What is it about nose picking, dog poop, and a variety of bodily functions (human and animal) that kids love so much? Sure, they run around saying “Eeew, that’s gross,” but boogers, solid waste, and farts bring out more giggles than almost anything else in childhood. And, let’s face it, they get plenty of parents [...]
[amazon asin=0761162410&template=thumbleft&chan=default]Elizabeth Fishel, coauthor of When Will My Grown-Up Kid Grow Up?
Topic: Loving and understanding your emerging adult.
Issues: The zigzagging road to adulthood; the college years; the boomerang kid; the bank of mom and dad; when things go wrong; having–and enforcing–expectations; emerging at last.
[amazon asin=B001G8WQU2&template=thumbleft&chan=default]Jodi Mindell, author of Sleep Deprived No More.
Topic: Helping you and your baby sleep through the night, from pregnancy to early motherhood
Issues: Determining how much sleep your body needs; catching up on lost sleep; getting babies to sleep through the night; understanding sleep problems faced by school-age kids, tweens, and teens.
Dr. Will Courtenay, a psychotherapist and creator of
Topic: Even new dads get the blues.
Issues: What is paternal post partum depression? How big a problem is it? What are the causes? When men can do to prevent and/or treat it?
Well, it’s that time of year. And if you’re looking for the perfect gift for a dad who wants to spend more quality time with the kids, you’ll definitely want to check out this season’s GreatDad Recommends and Mr. Dad Seal of Approval winners.
Our top picks include:
- Bypass, from SimplyFun
- Kmochis, from Kmochis
- Lite Brix Extreme City Lights, from Cra-Z-Art
- Mungi Bands, from Mungi Bands
- Lay-N-Go, from Lay-N-Go.
For the complete list, click here.
And for info on how to submit your product or service for our Spring 2013 awards, click here.
Seal of Approval winners, Holidays 2012
PREGNANCY AND INFANCY
Connect Internet Baby Camera Set (Summer Infant)
Summer Infant has a new set of monitors, all optimized for local and remote viewing. The Connect monitor is easy to set up and use immediately to view your baby from the other room or from across town. There is no ongoing fee for the service and free apps for iPhone, iPad, and Android devices, as well as a website, makes it all possible. We even tried the customer service help line and found knowledgable people anxious to help a dad in need. This is a great product for dads who want to move beyond old-fashioned sound or video monitors and take advantage of the Internet to view the baby from the next room or the next continent. This product is not only perfect for fathers, but for everyone in the household. peaceofmind.summerinfant.com/connect/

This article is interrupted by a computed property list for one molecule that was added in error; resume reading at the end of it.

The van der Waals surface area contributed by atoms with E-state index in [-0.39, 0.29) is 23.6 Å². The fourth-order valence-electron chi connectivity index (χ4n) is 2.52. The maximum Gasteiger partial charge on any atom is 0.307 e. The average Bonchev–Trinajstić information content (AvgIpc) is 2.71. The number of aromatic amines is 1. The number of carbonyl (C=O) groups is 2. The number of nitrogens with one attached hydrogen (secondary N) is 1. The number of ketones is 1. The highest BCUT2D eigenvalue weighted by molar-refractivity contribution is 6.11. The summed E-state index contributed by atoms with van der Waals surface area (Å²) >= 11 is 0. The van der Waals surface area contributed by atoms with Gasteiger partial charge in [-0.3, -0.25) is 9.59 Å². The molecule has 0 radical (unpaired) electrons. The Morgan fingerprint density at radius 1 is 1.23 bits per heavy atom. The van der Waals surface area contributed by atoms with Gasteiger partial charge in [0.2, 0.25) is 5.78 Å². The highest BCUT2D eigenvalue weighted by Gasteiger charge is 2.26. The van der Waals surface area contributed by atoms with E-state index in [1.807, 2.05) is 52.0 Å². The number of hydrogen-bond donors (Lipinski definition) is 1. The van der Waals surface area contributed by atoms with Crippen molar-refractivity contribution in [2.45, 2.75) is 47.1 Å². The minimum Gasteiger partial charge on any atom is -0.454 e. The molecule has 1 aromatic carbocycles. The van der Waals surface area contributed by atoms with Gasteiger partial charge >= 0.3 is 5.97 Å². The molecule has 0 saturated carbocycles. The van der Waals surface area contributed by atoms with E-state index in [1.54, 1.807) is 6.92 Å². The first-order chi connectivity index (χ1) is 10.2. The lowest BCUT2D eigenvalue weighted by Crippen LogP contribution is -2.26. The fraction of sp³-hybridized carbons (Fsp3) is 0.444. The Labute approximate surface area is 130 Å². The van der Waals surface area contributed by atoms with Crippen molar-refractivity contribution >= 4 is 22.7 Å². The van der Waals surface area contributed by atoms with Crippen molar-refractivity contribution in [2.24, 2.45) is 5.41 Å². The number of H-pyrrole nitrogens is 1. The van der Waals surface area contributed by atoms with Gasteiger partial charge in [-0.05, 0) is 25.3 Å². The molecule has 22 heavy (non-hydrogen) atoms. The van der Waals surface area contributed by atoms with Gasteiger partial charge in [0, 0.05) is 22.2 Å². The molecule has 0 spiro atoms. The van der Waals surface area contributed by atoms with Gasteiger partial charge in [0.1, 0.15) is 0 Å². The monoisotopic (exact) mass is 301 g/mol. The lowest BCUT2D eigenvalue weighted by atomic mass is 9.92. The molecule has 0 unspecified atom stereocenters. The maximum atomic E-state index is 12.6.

TODDLERS AND PRESCHOOLERS
My First Career Gear (Aeromax Toys)
What’s not to like for dads in a collection of job uniforms sized for kids called “I WANNA BE LIKE DAD.” Aeromax, long a maker of quality “costumes” for creative play for kids (and older kids), has made this My 1st Career Gear series fitting most most kids from ages 3 – 5 years, for both boys and girls. My 1st Career Gear shirts are made of high quality print in great detail with most of the tools you will need to complete most jobs. Ideally, if you’re doing it right, it’s great that kids pass through a phase when they want to be exactly like mom or dad. This collection allows kids to dress up just like dad. www.aeromaxtoys.com